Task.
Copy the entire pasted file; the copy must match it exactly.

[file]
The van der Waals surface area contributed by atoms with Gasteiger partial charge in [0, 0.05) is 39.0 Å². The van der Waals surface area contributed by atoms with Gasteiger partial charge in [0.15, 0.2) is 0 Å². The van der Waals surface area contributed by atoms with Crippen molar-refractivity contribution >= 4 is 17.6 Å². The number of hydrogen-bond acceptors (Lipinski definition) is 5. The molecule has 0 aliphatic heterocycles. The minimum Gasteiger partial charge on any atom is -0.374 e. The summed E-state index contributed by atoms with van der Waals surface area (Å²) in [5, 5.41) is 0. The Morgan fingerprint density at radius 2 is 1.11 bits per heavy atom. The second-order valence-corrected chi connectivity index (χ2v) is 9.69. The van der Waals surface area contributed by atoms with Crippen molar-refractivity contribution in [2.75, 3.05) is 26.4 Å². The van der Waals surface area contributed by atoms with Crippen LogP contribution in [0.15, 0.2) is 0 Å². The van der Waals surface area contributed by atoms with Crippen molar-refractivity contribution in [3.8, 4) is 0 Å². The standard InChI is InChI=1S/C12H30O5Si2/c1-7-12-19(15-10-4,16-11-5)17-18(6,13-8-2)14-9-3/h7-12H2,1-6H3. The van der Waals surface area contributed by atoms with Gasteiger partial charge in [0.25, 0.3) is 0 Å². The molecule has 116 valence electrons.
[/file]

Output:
The van der Waals surface area contributed by atoms with Gasteiger partial charge in [0, 0.05) is 39.0 Å². The van der Waals surface area contributed by atoms with Gasteiger partial charge in [0.15, 0.2) is 0 Å². The van der Waals surface area contributed by atoms with Crippen molar-refractivity contribution >= 4 is 17.6 Å². The number of hydrogen-bond acceptors (Lipinski definition) is 5. The molecule has 0 aliphatic heterocycles. The minimum Gasteiger partial charge on any atom is -0.374 e. The summed E-state index contributed by atoms with van der Waals surface area (Å²) in [5, 5.41) is 0. The Morgan fingerprint density at radius 2 is 1.11 bits per heavy atom. The second-order valence-corrected chi connectivity index (χ2v) is 9.69. The van der Waals surface area contributed by atoms with Crippen molar-refractivity contribution in [2.75, 3.05) is 26.4 Å². The van der Waals surface area contributed by atoms with Crippen LogP contribution in [0.15, 0.2) is 0 Å². The van der Waals surface area contributed by atoms with Crippen molar-refractivity contribution in [3.8, 4) is 0 Å². The standard InChI is InChI=1S/C12H30O5Si2/c1-7-12-19(15-10-4,16-11-5)17-18(6,13-8-2)14-9-3/h7-12H2,1-6H3. The van der Waals surface area contributed by atoms with Gasteiger partial charge in [0.25, 0.3) is 0 Å². The molecule has 116 valence electrons.